By the way, it seemed that a lot of breakfast places in Sydney served organic and free range eggs... I love that! I wish diners in America did that.
Anyway, once I saw the ricotta pancakes on their menu, I knew that's what I had to have. While it doesn't seem like ricotta pancakes in themselves were uniquely Australian, it seemed like I saw them on most breakfast menus, so they have imprinted themselves in my brain in association with Australia. Here's the picture of the original pancakes for reference:
Y'all, these were so tasty. Airy and slightly sweet but not so fluffy that it tasted like a cupcake in pancake form. The poached rhubarb puree was delicious as well- tart and smooth and cold. Unfortunately, rhubarb can usually only be found at the commissary in Okinawa once or twice during the winter, so I'll have to keep an eye out for it once it gets cooler.
The recipe I used today was not quite as stopchewingmidbitetosayohmygoodgrief delicious as the ones we had in Sydney, but they were still really good. These were a little more thin and flat than I prefer pancakes to be, but the taste more than makes up for that. Again, they're perfect with the whipped cream, so be sure to make your own, as it only takes 5 minutes!
I must insist that you completely forget about any calories that are in this recipe. Enjoy the indulgence and tell yourself that calories in this dish do. not. exist! Just dance a little while you're cleaning your house to burn them off. That way, your taste buds AND your hips will thank you.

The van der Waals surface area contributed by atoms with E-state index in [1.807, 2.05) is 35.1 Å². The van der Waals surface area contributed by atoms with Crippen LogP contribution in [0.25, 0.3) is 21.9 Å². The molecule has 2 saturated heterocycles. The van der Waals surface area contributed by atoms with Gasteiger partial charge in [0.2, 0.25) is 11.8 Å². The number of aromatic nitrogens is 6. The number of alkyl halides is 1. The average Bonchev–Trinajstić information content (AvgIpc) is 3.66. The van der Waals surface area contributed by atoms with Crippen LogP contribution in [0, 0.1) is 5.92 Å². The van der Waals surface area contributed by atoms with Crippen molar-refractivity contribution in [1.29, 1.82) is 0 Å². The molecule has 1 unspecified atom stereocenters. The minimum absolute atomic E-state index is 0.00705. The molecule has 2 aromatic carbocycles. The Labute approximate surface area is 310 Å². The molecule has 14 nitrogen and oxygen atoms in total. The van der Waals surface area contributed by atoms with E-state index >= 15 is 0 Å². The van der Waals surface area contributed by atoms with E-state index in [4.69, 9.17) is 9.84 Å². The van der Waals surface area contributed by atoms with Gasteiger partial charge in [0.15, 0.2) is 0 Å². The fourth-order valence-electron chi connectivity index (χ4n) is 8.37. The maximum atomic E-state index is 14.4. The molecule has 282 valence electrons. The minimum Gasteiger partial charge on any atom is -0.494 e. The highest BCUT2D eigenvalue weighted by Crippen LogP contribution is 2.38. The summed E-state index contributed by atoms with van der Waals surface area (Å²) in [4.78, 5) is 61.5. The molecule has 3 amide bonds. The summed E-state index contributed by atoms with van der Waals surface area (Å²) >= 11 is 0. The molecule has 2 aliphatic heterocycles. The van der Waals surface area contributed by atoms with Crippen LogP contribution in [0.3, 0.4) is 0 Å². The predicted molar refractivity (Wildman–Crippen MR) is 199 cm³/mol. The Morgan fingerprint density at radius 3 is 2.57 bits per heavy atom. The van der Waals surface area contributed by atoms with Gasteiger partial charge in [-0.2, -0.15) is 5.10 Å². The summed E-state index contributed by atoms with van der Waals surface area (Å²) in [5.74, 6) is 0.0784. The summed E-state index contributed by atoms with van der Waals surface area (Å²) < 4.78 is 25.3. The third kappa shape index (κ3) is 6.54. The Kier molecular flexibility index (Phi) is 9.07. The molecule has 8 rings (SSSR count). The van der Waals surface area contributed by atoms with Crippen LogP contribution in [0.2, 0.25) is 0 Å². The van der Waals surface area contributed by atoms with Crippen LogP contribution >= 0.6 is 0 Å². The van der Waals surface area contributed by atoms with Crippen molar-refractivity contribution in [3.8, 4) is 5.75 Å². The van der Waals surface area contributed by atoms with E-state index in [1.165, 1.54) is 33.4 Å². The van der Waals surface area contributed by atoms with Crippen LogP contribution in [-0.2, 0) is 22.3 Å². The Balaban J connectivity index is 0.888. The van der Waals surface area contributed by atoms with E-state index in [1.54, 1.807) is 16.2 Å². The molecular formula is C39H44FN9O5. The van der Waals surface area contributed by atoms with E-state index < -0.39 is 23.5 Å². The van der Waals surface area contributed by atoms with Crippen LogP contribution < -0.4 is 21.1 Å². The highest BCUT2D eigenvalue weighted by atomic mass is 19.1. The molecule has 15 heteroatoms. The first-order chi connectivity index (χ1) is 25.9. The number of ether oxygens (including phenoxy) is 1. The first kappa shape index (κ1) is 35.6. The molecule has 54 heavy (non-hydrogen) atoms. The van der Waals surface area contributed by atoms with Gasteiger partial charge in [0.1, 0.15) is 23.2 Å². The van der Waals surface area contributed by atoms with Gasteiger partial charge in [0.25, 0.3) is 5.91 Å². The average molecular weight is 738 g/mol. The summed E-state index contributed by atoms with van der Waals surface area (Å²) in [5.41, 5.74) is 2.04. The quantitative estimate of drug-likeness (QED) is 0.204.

Ricotta PancakesSlighty adapted from Taste
makes 10-12 pancakes, 4 inches in diameter
1 cup AP flour
1 teaspoon baking powder
1/4 teaspoon salt
1 teaspoon baking soda
2 tablespoons powdered sugar (or caster sugar if you have it)
1 pinch cinnamon
125 grams ricotta (about 1/2 cup)
1 cup milk
1 egg, beaten
2 tablespoons butter, melted
1 teaspoon lemon juice
In a large bowl, sift together the dry ingredients. In a separate bowl, thoroughly mix together the ricotta, milk, egg, butter and lemon juice. Add the wet ingredients to the dry, taking care to not overmix. Some lumps in the batter are ok.
Heat a skillet over medium heat to the point where you can hold your hand 6 inches off the skillet for 6 seconds without being uncomfortable. Grease the skillet with cooking spray or butter. Scoop about 1/3 of a cup of batter onto the skillet and cook about 2 minutes each side, until lightly golden brown. You'll know when to flip the first time once you see a few bubbles forming in the center of each pancake.
Store in a warm oven on a cookie sheet while you cook the rest of the pancakes. Serve warm with whipped cream, butter, and maple syrup.